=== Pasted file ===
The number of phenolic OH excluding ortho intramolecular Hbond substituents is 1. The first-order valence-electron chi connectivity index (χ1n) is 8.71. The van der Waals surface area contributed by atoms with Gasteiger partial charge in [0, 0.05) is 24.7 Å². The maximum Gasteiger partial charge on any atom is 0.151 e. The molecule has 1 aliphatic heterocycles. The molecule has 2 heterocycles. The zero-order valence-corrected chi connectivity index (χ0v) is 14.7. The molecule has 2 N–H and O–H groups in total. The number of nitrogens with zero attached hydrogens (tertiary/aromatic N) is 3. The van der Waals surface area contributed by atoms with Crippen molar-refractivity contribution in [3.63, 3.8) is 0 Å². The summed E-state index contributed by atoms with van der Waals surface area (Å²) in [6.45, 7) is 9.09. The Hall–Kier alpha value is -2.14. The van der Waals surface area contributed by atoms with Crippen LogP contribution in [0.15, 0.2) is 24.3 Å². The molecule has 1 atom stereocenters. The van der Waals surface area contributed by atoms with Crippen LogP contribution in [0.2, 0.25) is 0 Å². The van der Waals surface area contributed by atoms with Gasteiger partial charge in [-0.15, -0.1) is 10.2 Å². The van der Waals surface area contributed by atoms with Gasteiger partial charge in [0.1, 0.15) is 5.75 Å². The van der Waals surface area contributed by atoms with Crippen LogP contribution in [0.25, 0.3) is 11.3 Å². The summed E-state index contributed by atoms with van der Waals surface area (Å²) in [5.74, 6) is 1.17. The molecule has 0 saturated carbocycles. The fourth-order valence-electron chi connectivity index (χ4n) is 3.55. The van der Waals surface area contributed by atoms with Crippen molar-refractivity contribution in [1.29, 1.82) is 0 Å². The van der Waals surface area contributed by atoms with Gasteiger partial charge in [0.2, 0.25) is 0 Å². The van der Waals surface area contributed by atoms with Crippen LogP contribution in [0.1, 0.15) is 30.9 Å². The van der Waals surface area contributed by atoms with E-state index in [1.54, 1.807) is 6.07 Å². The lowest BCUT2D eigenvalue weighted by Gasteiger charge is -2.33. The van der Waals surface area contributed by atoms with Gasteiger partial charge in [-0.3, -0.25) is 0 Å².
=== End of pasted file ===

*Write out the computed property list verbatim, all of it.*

The number of phenolic OH excluding ortho intramolecular Hbond substituents is 1. The first-order valence-electron chi connectivity index (χ1n) is 8.71. The van der Waals surface area contributed by atoms with Gasteiger partial charge in [0, 0.05) is 24.7 Å². The maximum Gasteiger partial charge on any atom is 0.151 e. The molecule has 1 aliphatic heterocycles. The molecule has 2 heterocycles. The zero-order valence-corrected chi connectivity index (χ0v) is 14.7. The molecule has 2 N–H and O–H groups in total. The number of nitrogens with zero attached hydrogens (tertiary/aromatic N) is 3. The van der Waals surface area contributed by atoms with Crippen molar-refractivity contribution in [3.63, 3.8) is 0 Å². The summed E-state index contributed by atoms with van der Waals surface area (Å²) in [6.45, 7) is 9.09. The Hall–Kier alpha value is -2.14. The van der Waals surface area contributed by atoms with Crippen LogP contribution in [0.15, 0.2) is 24.3 Å². The molecule has 1 atom stereocenters. The van der Waals surface area contributed by atoms with Crippen LogP contribution in [0.2, 0.25) is 0 Å². The van der Waals surface area contributed by atoms with Gasteiger partial charge in [-0.15, -0.1) is 10.2 Å². The van der Waals surface area contributed by atoms with Gasteiger partial charge in [0.1, 0.15) is 5.75 Å². The van der Waals surface area contributed by atoms with Crippen LogP contribution in [0.25, 0.3) is 11.3 Å². The summed E-state index contributed by atoms with van der Waals surface area (Å²) in [5.74, 6) is 1.17. The molecule has 0 saturated carbocycles. The fourth-order valence-electron chi connectivity index (χ4n) is 3.55. The van der Waals surface area contributed by atoms with Crippen molar-refractivity contribution in [1.29, 1.82) is 0 Å². The van der Waals surface area contributed by atoms with Gasteiger partial charge in [0.2, 0.25) is 0 Å². The van der Waals surface area contributed by atoms with Crippen LogP contribution in [0.1, 0.15) is 30.9 Å². The van der Waals surface area contributed by atoms with E-state index in [1.54, 1.807) is 6.07 Å². The lowest BCUT2D eigenvalue weighted by Gasteiger charge is -2.33. The van der Waals surface area contributed by atoms with Gasteiger partial charge in [-0.3, -0.25) is 0 Å².